The Ovation Breadwinner, affectionately referred to at the factory as the Flying Porkchop, didn’t exactly bring
home the bacon. Ahead of its time, it was discontinued in 1979.

You can’t judge a book by its cover, but maybe you think you can assess a guitar by its name. Would you pass by an axe called the Executioner? Might you be attracted to an instrument christened the Patriot? Guitar makers are always trying to evoke some response from the git-tar-shopping public—hopefully clicking the “buy now” button. So, what’s in a name, and why do builders choose ones like SR300EOFM or Breadwinner?

Perhaps you can’t imagine a time when the name Les Paul meant very little to the guitar community. By the time Gibson’s almost forgotten, single-cutaway Les Paul began its rise from the ashes to superstardom in the late 1960s, it had been abandoned not only by Gibson, but by many in the hip, younger crowd of rock musicians. Les Paul—the man—was pretty much ignored by the general class of longhaired rockers. Likewise was the guitar that bore his name. The LP, with its old-school violin look, was considered a quaint, antique instrument from the age of “squares” that played decidedly uncool music.

The branding problem was severe enough that Gibson scrambled to distance itself from the single-cutaway LP by redesigning it into what ultimately became the SG. Then a few years down the road—with the help of players like Mike Bloomfield and Eric Clapton—the original Les Paul overcame its mid-life stumble to become a staple of the rock pantheon despite its name. In fact, I would wager that the guitar’s resurgence actually filled Lester Polsfuss’ sails with the wind that carried him for the last part of his career. Today, the name Les Paul has taken on a meaning that dwarfs its origin—as important as he was.

The Les Paul story is one where an endorser’s signature model lived on after the artist had lost favor with the public. That’s a concern for guitar companies in general. Marketers want to cash in on an artist with high visibility or who commands the respect of other players. They are fully aware that the shelf life of a guitarist’s influence may be short-lived.

What about endorsements by flash guitarists who had some big hits 30 years ago and have emerged from rehab to play
the state-fair circuit?

There is also the danger of utilizing the name of someone few have heard of. How many times have you seen an advertisement featuring a guitarist from an unknown band? Do you wonder if maybe you should check out the band to determine if you like the guitar? Wow, that’s a lot of work. What about endorsements by flash guitarists who had some big hits 30 years ago and have emerged from rehab to play the state-fair circuit? Do you view those endorsements as legit as someone riding the crest of today’s pop-music cycle? During my time working within large music companies, marketing and sales people often spoke of finding “the next [fill in your choice artist here]” as a marketing strategy. If only it were that easy! In the meantime, corralling a bevy of artists with varying degrees of artistic or commercial currency seemed to be the backup plan.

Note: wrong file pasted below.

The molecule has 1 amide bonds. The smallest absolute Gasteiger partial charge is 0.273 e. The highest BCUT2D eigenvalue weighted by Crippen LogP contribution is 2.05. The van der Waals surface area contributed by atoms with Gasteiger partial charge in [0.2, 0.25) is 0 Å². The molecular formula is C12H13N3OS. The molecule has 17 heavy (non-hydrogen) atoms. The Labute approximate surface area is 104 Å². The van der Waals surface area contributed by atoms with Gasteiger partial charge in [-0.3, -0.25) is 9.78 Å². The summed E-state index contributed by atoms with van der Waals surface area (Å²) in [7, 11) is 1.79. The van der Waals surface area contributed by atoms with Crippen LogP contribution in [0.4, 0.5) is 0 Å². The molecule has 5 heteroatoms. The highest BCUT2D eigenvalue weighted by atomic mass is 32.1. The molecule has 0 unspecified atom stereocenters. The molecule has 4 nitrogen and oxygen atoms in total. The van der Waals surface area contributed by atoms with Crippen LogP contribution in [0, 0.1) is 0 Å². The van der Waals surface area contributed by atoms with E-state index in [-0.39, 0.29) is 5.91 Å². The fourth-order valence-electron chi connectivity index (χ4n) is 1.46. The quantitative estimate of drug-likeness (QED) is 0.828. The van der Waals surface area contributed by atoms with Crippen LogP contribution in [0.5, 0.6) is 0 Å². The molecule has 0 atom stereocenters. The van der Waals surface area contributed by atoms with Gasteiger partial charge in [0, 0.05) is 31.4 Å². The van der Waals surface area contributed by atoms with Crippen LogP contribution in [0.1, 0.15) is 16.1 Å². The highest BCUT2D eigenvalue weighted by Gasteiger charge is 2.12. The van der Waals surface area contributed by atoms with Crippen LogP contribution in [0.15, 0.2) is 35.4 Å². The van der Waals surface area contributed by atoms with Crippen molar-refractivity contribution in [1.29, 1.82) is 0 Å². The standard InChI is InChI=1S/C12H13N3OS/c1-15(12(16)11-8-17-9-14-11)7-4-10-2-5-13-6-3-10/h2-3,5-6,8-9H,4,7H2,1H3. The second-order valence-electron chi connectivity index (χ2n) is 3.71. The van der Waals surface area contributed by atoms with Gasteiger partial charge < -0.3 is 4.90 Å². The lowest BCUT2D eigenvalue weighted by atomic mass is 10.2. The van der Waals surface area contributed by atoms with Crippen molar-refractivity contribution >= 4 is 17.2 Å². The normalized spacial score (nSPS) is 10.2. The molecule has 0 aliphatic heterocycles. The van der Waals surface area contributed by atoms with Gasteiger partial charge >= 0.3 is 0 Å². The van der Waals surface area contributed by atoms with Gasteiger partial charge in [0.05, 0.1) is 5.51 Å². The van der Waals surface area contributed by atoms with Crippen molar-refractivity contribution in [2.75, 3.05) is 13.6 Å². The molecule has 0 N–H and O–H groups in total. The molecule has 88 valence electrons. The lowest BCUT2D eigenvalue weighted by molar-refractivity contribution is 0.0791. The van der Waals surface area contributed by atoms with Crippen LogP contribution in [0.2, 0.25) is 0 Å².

Then there’s the business of naming the products. If you aren’t going to use an artist’s name, any proper name will do. I like automobile racing, so I suggested a lot of names that were related to that while I was at Hamer—famous cars, racetracks, and the like. I enjoyed the reference to speed and daring, and it created continuity for the brand. I didn’t always get my way, however. And notable missteps were many, I suppose, like calling a model “Sunburst” or the ultra-inspired “Archtop.” I’ve actually received email inquiries from folks who thought they had a pre-production collectible because we’d used the name “Prototype” for an entire model range. A few of the company’s models were also named after Japanese family cars while I was out of the room. (I assume this happened during a traffic jam on the way to the office.)

Sometimes companies choose names that begin with the same letter, which is something the automotive industry does as well. Other instruments receive a numerical designation, which can be construed as a nod to the military, or perhaps just to German cars. Gibson models sometimes refer somewhat obliquely to their configuration, such as the ES-125 TCD, which is obviously a thin, electric Spanish with dual pickups and perhaps a cutaway, and retailed for $125. (Don’t quote me on this—I was never good at math.) Rickenbacker is a good example of a manufacturer using internal codes for model names, which is semi-ordinance-like. I once jokingly came up with “SX4U” when discussing names for a bass model, and I find it kind of surprising that it hasn’t been used for an instrument that I know of—yet.

Regardless of whether a builder names its products after cities, personalities, or bill-of-material codes, there’s always some method to the madness. If you study closely, you can get good at amazing your friends with your translation skills. I suppose that’s half of the fun. And everyone should have a hobby.